Instead, we need to start with why.
When you start with why, the participants will figure out the what and the how by themselves, and they will be more open to learning from others. When you engage people’s interest and passion, they generate their own motivation. When people want to achieve the result, they power through the challenge and drudgery and the effort in order to get there. This is not a new or revolutionary idea, and yet we frequently ignore it. Even if the specific math example doesn’t resonate with you, you can probably think of something else that was taught to you the same way – maybe history or chemistry, or something your parents made you do. Maybe a task at work. In fact, it’s probably harder to think of something that wasn’t taught in this way. We are constantly being told how to get something done, without anyone first getting us to want to do it, other than the reward at the end of the task – a good grade, a paycheck, or a lack of punishment.
Speaking of transactional rewards, starting with why doesn’t mean just telling someone why the topic is important or getting them to resign themselves to the task because it’s required. There’s no shortage of that. Anything you’ve ever done that was labeled “mandatory training” was probably like this – starting with an explanation for why it’s necessary to the company. And the first day of any class commonly has a moment when the teacher explains the importance of the subject. But there’s a big difference between capturing someone’s interest or passion versus explaining to them why they should be interested, or why it’s practical, or why it’s important to the instructor. People are pretty skilled at not being interested in things that are “good for you.”
Actually engaging someone requires thought, effort, and generosity. It’s hard, but it pays off. It pays off because the the why is now something internalized by the participant, and that why will keep them going through the hard parts, the boring parts, and the setbacks. This type of why goes by many different names – engagement, enrollment, buy-in – but they all come down to the same thing, which is a shared purpose. A shared why.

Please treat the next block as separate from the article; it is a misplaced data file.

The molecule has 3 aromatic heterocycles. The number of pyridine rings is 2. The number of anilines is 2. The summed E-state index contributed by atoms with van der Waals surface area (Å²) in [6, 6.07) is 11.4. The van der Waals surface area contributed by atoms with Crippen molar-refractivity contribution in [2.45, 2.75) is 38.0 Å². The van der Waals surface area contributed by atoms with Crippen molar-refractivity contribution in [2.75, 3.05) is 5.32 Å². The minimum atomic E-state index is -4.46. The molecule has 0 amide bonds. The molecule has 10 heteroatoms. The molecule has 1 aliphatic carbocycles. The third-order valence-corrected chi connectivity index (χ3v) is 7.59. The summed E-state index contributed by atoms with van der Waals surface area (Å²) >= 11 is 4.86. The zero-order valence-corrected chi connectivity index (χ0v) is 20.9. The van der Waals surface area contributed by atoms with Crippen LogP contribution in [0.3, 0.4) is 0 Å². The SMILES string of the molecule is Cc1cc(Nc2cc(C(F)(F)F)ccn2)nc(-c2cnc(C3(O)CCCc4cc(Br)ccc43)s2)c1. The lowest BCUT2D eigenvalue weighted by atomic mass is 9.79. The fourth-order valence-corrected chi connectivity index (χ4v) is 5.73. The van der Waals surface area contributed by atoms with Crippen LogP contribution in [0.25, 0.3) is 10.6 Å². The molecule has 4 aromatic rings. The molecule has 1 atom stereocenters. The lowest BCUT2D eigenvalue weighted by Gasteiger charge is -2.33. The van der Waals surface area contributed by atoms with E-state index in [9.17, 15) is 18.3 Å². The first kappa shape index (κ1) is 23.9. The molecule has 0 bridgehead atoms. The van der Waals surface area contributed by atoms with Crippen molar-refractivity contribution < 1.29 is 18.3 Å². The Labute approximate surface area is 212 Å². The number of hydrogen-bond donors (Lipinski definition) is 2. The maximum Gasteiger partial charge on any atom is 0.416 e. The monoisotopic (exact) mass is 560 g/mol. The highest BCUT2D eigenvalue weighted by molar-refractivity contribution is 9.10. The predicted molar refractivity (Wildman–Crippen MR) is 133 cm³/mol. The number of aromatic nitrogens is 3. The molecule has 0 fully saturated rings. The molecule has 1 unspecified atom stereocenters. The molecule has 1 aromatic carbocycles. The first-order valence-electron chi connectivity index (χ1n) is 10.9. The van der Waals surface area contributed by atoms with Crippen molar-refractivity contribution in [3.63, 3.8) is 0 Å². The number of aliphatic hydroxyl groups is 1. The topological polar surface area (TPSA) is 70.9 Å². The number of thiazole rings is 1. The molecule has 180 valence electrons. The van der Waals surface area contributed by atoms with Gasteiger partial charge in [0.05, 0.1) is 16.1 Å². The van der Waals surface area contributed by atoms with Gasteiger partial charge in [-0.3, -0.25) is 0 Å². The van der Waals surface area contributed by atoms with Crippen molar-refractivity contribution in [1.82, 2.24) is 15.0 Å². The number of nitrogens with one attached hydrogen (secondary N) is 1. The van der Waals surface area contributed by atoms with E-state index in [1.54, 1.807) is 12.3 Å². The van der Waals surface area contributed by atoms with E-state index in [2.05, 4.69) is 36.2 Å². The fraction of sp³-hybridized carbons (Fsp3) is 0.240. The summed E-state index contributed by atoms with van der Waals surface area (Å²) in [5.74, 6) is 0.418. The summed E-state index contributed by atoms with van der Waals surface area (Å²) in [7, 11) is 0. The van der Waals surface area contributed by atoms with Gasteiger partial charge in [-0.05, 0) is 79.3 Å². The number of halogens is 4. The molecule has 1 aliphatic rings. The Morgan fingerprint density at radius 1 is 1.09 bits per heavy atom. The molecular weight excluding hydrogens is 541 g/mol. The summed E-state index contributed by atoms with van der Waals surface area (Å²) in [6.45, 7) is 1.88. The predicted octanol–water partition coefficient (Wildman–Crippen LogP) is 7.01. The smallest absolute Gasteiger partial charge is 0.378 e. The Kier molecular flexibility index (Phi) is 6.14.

Recall that thing I asked you to think about, that was taught to you without first gaining your interest. Did you give it the best of yourself, or did you put in the least amount of effort necessary? Would you have continued if it was no longer mandatory? Now think of something that might be considered difficult, but you did it for your own reasons. Perhaps it was practicing for a sport, or learning to program, or studying probability so you could play better poker, or knitting, or woodworking, or whatever. Think of how different it felt to work toward your own goal, for personal reasons, putting in the effort despite the fact that it was hard. How did it feel when you accomplished what you wanted? How is that different from when you completed the mandatory work?
If you can get someone to want to do something for its own sake, for the love of it, everything is different. There is precious little of this in the world. The next time you ask someone in your life – your kids, your employees, even yourself – to put a lot of effort into something, step back, and start with why.